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Gilles Deleuze Biography
Gilles Deleuze (January 18, 1925 - November 4, 1995) was a French philosopher.

Deleuze came from a long line of Continental philosophers concerned with various means of destabilizing essentialism (Spinoza, Nietzsche). At the same time each one felt there was something else to put in its place. For Deleuze it was the One-all which can be thought of as the totality of everything. This totality extends to the end of our physical universe and its conditions of possibility. Such a basic premise seems to harken to Plato and his theory of the realm of ideas and the difference between the intelligible and the sensible. Rightly so, as Deleuze feels he is overturning Platonism. In doing this he seeks to privilege the physical corporeal world by destabilizing the 'idea' of ideals. We get from Plato the impression that these ideals have some sort of stable ontological status (they're real, and they don't change). Furthermore, when they come down to physical reality they are never instantiated quite right. Deleuze saw this as a weak formulation of the real world of the virtual (his realm of ideas). For him any actualization (real physical observable world stuff) is a nexus of virtualities which are necessarily interacting imperfectly. This imperfection implies problems or areas in which the next actualization can let another virtuality intersect the previous virtualities.

On a moral/political level, Deleuze takes this idea (and a host of others) as a means of allowing him to reject Fascism in its macro (Nazi-esque) and micro (internalized capitalist) forms. He believed that we should cherish and accept the instability of the physical world and flow through the actualizations of virtuality instead of seeking to limit them. To limit and regulate them is to limit and regulate life and process. This has led some to connect his philosophy with anarchist politics.

These metaphysical commitments lead Deleuze to elaborate throughout his career an original philosophy rooted in internal difference. He constructs in his works a "non-Hegelianism" by seeking to explain ontological change in terms of immanent difference. Rather than rely upon a change of unified beings imposing wills on each other, forming coherence by reaction (as Deleuze might consider Hegel to do through his dialectic, see for instance the master-slave relationship), Deleuze scours philosophical predecessors for concepts that differentiate between external and internal causation and privilege internal causation, or power that is not divorced from its implementation. For instance, from Bergson, he is inspired by the idea of duration, a time of the body lived and self-differentiating, without reference to external beings.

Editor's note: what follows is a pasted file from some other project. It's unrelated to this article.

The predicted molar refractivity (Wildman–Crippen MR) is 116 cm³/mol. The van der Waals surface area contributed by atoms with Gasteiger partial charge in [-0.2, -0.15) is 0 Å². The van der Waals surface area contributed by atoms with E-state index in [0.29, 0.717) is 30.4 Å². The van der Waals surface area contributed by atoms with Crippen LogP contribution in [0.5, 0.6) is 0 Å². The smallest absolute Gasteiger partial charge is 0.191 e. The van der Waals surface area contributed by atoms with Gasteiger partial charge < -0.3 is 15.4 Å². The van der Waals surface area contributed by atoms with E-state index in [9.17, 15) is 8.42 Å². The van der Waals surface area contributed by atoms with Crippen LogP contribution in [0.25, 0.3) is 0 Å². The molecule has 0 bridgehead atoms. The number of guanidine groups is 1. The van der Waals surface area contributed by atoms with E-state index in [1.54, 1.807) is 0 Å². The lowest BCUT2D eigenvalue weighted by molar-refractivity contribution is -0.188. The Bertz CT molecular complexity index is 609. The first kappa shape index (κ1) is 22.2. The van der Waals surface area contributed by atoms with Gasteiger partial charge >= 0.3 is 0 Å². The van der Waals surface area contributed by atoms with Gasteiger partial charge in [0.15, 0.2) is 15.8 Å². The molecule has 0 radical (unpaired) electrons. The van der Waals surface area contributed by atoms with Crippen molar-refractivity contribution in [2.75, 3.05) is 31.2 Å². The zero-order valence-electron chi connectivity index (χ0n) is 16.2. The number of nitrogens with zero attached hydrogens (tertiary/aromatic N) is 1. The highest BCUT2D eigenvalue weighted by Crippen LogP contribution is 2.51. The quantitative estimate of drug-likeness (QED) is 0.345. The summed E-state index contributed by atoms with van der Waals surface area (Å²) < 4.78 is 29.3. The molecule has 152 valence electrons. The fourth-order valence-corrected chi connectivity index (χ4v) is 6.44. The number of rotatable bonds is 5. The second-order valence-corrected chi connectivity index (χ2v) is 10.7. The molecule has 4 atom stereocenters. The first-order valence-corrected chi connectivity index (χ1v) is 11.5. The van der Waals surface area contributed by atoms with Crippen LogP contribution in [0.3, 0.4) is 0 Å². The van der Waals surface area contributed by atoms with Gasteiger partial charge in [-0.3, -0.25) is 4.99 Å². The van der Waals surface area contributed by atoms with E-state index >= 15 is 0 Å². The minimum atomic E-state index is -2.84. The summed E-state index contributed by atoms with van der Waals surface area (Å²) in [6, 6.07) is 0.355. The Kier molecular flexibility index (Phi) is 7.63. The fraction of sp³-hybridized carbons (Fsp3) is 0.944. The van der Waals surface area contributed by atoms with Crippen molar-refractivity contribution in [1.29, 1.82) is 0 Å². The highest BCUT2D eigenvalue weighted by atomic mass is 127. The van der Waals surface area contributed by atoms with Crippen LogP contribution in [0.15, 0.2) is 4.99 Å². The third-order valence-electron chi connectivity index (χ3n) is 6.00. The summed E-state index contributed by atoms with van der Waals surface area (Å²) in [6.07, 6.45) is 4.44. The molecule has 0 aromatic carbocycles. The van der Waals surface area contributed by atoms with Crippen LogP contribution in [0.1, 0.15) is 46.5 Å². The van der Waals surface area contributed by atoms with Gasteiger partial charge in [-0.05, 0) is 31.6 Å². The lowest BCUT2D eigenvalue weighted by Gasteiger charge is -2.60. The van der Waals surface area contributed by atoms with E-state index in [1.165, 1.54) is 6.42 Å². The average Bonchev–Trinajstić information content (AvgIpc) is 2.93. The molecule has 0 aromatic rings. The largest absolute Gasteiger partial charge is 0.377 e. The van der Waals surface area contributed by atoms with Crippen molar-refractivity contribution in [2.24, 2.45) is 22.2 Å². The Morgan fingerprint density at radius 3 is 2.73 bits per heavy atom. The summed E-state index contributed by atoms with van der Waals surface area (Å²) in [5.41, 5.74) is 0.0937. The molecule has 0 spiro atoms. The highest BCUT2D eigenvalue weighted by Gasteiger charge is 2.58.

This key focus of Deleuze, a unity between power and its action, can be seen throughout his more political commentaries. For instance, in Milles Plateaux, Deleuze and Guattari develop the concepts of royal versus nomad science. Royal science proceeds by the separation of power and action, and essentially a division of labor between the intellectual and the manual. Nomad science has its own divisions of labor, but maintains an integration of intellectual and manual labor. Here we see resonances with Marx's early critiques of the alienating features of capitalism and private property.

To return to Deleuze's larger project, this "productivist monism" as we might call it reflects his understanding of thought itself. Rather than focus on the idea as an alienation of lived activity, or a transcendence from lived activity, Deleuze considers the "concept" to be a point of indeterminacy between given things, the ruptures between beings that allow their change and causal interpenetration. Deleuze thus relates his theory of mind and politics to the metaphysics described earlier. The concept functions as a creation of new bonds between things, based upon bridging their virtual indeterminacies. Hence we may call Deleuze's philosophy, along with those of his predecessors Spinoza and Nietzsche, one of pure affirmation: at no instant is a "negation" in the Hegelian sense occurring, at no instant is there truly any negative transcendence or transcendence through "abstraction" occurring in the world, not even in human thought.

Deleuze committed suicide by jumping from a window in 1995 after being diagnosed with terminal cancer.

"Kant's Critical Philosophy"
"Empiricism and Subjectivity"
Difference and Repetition
Nietzsche and Philosophy
"The Logic of Sense"
"Masochism: Coldness and Cruelty"
"Expressionism in Philosophy: Spinoza"
The Fold - Leibniz and the Baroque
Cinema 1 - The Movement-Image
Cinema 2
"Francis Bacon: Logic of Sensation"
"Proust and Signs"
"Pure Immance"
"Essays: Critical and Clinical"
"Desert Islands: Selected Writings"
In collaboration with Félix Guattari:

Capitalisme et Schizophrénie 1. L'Anti-Oedipe. 1972/3. Trans. Anti-Oedipus - Capitalism and Schizophrenia. 1985.
Kafka: Pour une Littérature Mineure. 1975. Trans. Kafka: Toward a Theory of Minor Literature. 1986.
Rhizome. 1976.
Capitalisme et Schizophrénie 2. Mille Plateaux. 1980. Trans. A Thousand Plateaus - Capitalism and Schizophrenia. 1987.
Nomadology. 1986.
Qu’est-ce que la philosophie? 1991. Trans. What Is Philosophy? 1996.
"The Line"

On Gilles Deleuze:

Badiou, Alain (2000) Deleuze: The Clamour of Being. Minneapolis, University of Minnesota Press
Gilles Deleuze Resources
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This article is licensed under the GNU Free Documentation License. It uses material from the Wikipedia article Gilles Deleuze.